Up until recently our collections website displayed search results ordered by, well, nothing in particular. This wasn’t necessarily by design, we just didn’t have any idea of how we should sort the results. We tossed around the idea of sorting things by date or alphabet, but this seemed kind of arbitrary. And as search results get more complex, ‘keyword frequency’ isn’t necessarily equivalent to ‘relevance’.
We added the ability on our ‘fancy search‘ to sort by all of these things, but we still needed a way to present search results by default.
Enter Claude Shannon and a bit of high level math (or ‘maths’ if, like some of the team, are from this thing called ‘the Commonwealth’).
Claude Shannon was a pretty smart guy and back in 1948 in a paper titled “A Mathematical Theory of Communication” he presented the idea of Entropy, or information theory. The concept is actually rather simple, and relies on a quick analysis of a dataset to discover the probability of different parts of data within the set.
For images you can think about it by looking at a histogram and thinking of the height of each bar in the histogram as a representation of the probability that a particular pixel value will be present. With this in mind you can get a sense of how “complex” an image is. Images with really flat histograms ( lots of pixel values present lots of times ) will have a very high Entropy, where as images with severely spiked histograms ( all black or all white for example ) will have a very low Entropy.
In other words, images with more fine detail have a higher Entropy and are more complicated to express, and usually take up more room on disk when compressed.
Think of an image of a wallpaper pattern like this one. It has a really high Entropy value because within the image there is lots of fine detail and texture. If we look at the histogram for the image we can see that there are lots of pixel values represented pretty evenly across the graph with a few spikes in the middle most likely representing the overall palette of the image.
On the other hand, check out this image of a pretty smooth vase on a white background. The histogram for this image is less evenly distributed, leaning towards the right of the graph and thus has a much lower Entropy value.
We thought it might be interesting to sort all of the images in our collection by Entropy, displaying the more complex and finer detailed images first, so I built a simple python script that takes an image as input and returns its “Shannon Entropy” as a float.
To chew through the entire collection we built this into a simple “httpony” and built a background task to run through every image in our collection and add its Shannon Entropy as a value in the collection database. We then indexed these values in Solr and added the option to sort by “image complexity” in our Fancy Search page.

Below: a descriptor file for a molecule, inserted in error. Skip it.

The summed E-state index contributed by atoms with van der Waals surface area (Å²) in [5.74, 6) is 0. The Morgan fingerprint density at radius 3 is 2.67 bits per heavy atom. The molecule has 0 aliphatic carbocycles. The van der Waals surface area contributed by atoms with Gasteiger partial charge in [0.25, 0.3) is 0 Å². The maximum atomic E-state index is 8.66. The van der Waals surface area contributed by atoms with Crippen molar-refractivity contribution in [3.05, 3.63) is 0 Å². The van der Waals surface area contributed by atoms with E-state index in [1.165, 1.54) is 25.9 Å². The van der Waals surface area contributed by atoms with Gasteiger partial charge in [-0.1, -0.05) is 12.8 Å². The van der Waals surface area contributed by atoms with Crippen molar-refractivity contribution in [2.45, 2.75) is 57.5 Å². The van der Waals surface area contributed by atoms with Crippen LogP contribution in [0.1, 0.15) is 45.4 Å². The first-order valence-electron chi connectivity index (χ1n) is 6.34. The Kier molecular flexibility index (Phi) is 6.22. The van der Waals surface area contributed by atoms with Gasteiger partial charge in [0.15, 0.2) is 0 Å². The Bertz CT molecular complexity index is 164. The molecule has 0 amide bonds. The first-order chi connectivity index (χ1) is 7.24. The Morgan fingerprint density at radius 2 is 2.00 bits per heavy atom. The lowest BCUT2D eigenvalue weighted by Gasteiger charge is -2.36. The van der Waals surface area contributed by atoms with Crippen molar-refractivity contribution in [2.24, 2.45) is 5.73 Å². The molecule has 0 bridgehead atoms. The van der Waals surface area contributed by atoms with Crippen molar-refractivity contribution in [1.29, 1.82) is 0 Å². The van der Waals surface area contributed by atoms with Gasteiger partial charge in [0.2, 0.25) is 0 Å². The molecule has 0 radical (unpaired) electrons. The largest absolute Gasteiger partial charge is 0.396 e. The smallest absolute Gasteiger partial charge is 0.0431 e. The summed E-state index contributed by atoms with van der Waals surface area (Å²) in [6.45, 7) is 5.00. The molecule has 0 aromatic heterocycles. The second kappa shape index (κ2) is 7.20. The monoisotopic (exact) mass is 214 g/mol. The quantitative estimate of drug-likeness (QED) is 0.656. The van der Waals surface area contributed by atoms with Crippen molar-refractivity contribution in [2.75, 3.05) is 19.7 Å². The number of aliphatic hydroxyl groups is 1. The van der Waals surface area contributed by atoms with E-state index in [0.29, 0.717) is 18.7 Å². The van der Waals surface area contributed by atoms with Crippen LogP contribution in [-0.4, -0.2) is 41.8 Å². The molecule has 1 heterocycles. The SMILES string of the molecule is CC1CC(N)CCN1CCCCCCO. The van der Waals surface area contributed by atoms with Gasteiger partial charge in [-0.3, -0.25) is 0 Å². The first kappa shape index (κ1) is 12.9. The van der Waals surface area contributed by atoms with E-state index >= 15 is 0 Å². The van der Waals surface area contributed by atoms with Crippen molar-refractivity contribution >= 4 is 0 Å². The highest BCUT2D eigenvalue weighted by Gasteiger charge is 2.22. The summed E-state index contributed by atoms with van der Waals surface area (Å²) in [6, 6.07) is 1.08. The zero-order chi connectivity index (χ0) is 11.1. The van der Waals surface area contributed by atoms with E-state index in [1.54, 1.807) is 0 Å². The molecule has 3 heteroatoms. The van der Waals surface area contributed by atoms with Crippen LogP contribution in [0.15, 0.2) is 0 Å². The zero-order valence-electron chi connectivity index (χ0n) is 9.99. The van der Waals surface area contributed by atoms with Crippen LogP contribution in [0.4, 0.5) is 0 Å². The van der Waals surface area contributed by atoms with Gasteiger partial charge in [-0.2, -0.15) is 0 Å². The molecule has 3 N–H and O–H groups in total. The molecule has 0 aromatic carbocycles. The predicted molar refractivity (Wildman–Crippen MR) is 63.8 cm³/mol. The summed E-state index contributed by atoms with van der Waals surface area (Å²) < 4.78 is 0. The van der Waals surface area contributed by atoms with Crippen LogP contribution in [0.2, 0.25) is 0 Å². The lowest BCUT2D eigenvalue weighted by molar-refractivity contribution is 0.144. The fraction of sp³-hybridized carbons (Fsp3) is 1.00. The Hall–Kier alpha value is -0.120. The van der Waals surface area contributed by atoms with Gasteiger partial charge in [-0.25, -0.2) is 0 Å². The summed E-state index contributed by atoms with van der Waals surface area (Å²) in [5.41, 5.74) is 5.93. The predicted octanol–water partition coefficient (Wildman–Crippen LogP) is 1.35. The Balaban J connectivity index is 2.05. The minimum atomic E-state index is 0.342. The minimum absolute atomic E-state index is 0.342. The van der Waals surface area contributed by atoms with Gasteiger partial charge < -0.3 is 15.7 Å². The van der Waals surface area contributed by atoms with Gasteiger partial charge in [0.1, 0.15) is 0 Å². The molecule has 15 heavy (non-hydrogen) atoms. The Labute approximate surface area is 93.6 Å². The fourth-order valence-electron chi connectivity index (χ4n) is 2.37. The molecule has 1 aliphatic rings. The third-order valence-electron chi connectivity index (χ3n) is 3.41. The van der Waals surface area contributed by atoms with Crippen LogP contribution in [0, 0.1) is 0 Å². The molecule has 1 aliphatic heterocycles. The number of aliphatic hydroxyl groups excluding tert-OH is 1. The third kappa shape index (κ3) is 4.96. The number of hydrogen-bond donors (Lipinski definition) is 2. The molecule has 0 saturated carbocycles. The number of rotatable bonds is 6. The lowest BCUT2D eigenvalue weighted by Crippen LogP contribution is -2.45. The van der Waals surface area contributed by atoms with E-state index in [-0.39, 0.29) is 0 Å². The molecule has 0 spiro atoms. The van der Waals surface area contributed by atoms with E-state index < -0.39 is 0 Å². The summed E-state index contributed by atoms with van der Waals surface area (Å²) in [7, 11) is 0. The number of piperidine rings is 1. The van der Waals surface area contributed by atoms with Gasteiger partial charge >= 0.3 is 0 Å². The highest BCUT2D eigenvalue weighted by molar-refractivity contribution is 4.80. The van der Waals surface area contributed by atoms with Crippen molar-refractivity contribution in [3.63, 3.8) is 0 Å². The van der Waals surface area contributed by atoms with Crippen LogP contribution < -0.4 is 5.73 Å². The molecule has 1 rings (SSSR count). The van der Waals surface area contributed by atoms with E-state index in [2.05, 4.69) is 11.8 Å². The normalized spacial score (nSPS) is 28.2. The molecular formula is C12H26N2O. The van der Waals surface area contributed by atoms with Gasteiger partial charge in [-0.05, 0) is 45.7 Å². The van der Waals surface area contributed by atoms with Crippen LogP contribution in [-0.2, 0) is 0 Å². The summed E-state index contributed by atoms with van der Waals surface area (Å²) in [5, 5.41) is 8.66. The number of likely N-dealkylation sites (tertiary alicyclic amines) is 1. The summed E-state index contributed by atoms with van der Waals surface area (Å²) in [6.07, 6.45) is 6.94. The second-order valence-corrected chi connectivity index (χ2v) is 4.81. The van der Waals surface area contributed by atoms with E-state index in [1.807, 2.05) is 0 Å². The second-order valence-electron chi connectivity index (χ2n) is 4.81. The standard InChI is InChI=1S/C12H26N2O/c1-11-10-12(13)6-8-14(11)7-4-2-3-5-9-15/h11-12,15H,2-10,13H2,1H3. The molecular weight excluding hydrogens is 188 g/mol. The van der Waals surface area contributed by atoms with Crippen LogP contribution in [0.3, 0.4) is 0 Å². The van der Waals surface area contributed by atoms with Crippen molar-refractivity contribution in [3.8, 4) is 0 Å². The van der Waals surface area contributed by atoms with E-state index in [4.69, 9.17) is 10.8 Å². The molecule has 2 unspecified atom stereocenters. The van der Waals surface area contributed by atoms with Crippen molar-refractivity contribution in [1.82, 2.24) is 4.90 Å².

Sorting by Shannon Entropy is kind of interesting, and we noticed right away that a small byproduct of this process is that objects that simply dont have an image wind up at the end of the sort. In the end we liked the search results so much that we made “image complexity” the default sort across the entire website. You can always go into Fancy Search and change the sort criteria to your liking, but we thought image complexity seemed to be a pretty good place to start.
But what is the relationship between Claude Shannon and Shannen Doherty? Well, it looks like Shannen, herself, has a very high Shannon Entropy…
This is very, very interesting. At first, I thought you should sort by images that have a low entropy first (thinking that simple images might be a nice and accessible way to enter the results for the viewer). But when you noted that objects with no images are low entropy and therefore appear at the end, I liked that a lot.
I’m working on a number of other “image metrics” that you’ll be able to sort with in the future…stay tuned…
Entropy works better than “busyness.” Excellent.
Great writeup, and thanks for the code! Wonder if there’s any benefit to doing this on RGB channels separately, as opposed to summed? (or for that matter, converting to another colorspace, i.e. LAB, and running the analysis on one of those channels?
Peter, Nice idea. I would imagine you could get some interesting results by separating out the color channels and trying different color spaces, depending on what you were looking for. Might be really useful for low contrast/night-vision sorts of images..but we dont have too many of those!
Hmmm. You’ve taken pixels and mapped them to Shannon’s concept of “symbol”. By ignoring the part of Shannon’s paper about Markoff (his spelling) processes, you essentially end up assuming that each pixel’s probability is independent, which it rarely is in any meaningful image. So, your measure of “entropy” will in general not really map monotonically to any compression method that takes advantage of the fact that pixel probabilities usually aren’t independent (JPEG). For example, take an image of a color palette like (http://us.123rf.com/400wm/400/400/sangoiri/sangoiri1202/sangoiri120200004/12185321-color-palette-color-chart-for-prepress-printing-and-calibration-business.jpg). It has a fairly flat histogram, of course, which you would claim means it has high entropy. But a human looking at it sees very low entropy and little complexity, and even a GIF processor can highly compress it. I think characterizing the pixel histogram as “entropy” is fundamentally unhelpful unless you’re dealing with images whose pixels were randomly generated. IMHO.
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